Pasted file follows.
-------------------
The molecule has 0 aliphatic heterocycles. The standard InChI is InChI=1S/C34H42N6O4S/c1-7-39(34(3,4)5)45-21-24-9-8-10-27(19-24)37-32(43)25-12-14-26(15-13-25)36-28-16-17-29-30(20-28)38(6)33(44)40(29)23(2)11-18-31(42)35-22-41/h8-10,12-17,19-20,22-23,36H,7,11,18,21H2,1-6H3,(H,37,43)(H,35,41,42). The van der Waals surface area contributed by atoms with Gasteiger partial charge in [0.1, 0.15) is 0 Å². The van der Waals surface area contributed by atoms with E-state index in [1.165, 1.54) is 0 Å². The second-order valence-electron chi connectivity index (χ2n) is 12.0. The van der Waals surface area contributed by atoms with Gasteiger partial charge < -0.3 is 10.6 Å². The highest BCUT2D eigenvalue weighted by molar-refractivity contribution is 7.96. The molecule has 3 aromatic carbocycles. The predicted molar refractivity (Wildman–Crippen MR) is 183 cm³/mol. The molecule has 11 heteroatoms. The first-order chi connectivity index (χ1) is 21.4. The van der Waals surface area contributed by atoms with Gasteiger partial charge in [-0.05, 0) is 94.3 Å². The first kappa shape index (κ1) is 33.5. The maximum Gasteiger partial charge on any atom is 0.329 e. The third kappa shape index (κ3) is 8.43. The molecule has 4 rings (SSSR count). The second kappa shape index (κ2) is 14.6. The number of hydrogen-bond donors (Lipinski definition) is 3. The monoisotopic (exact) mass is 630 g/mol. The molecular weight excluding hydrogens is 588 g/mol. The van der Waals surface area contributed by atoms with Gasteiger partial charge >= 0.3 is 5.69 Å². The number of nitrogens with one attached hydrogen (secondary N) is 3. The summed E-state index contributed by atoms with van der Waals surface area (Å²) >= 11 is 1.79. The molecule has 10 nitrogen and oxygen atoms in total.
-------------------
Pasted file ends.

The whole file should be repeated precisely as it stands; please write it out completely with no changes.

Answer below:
The molecule has 0 aliphatic heterocycles. The standard InChI is InChI=1S/C34H42N6O4S/c1-7-39(34(3,4)5)45-21-24-9-8-10-27(19-24)37-32(43)25-12-14-26(15-13-25)36-28-16-17-29-30(20-28)38(6)33(44)40(29)23(2)11-18-31(42)35-22-41/h8-10,12-17,19-20,22-23,36H,7,11,18,21H2,1-6H3,(H,37,43)(H,35,41,42). The van der Waals surface area contributed by atoms with Gasteiger partial charge in [0.1, 0.15) is 0 Å². The van der Waals surface area contributed by atoms with E-state index in [1.165, 1.54) is 0 Å². The second-order valence-electron chi connectivity index (χ2n) is 12.0. The van der Waals surface area contributed by atoms with Gasteiger partial charge < -0.3 is 10.6 Å². The highest BCUT2D eigenvalue weighted by molar-refractivity contribution is 7.96. The molecule has 3 aromatic carbocycles. The predicted molar refractivity (Wildman–Crippen MR) is 183 cm³/mol. The molecule has 11 heteroatoms. The first-order chi connectivity index (χ1) is 21.4. The van der Waals surface area contributed by atoms with Gasteiger partial charge in [-0.05, 0) is 94.3 Å². The first kappa shape index (κ1) is 33.5. The maximum Gasteiger partial charge on any atom is 0.329 e. The third kappa shape index (κ3) is 8.43. The molecule has 4 rings (SSSR count). The second kappa shape index (κ2) is 14.6. The number of hydrogen-bond donors (Lipinski definition) is 3. The monoisotopic (exact) mass is 630 g/mol. The molecular weight excluding hydrogens is 588 g/mol. The van der Waals surface area contributed by atoms with Gasteiger partial charge >= 0.3 is 5.69 Å². The number of nitrogens with one attached hydrogen (secondary N) is 3. The summed E-state index contributed by atoms with van der Waals surface area (Å²) >= 11 is 1.79. The molecule has 10 nitrogen and oxygen atoms in total.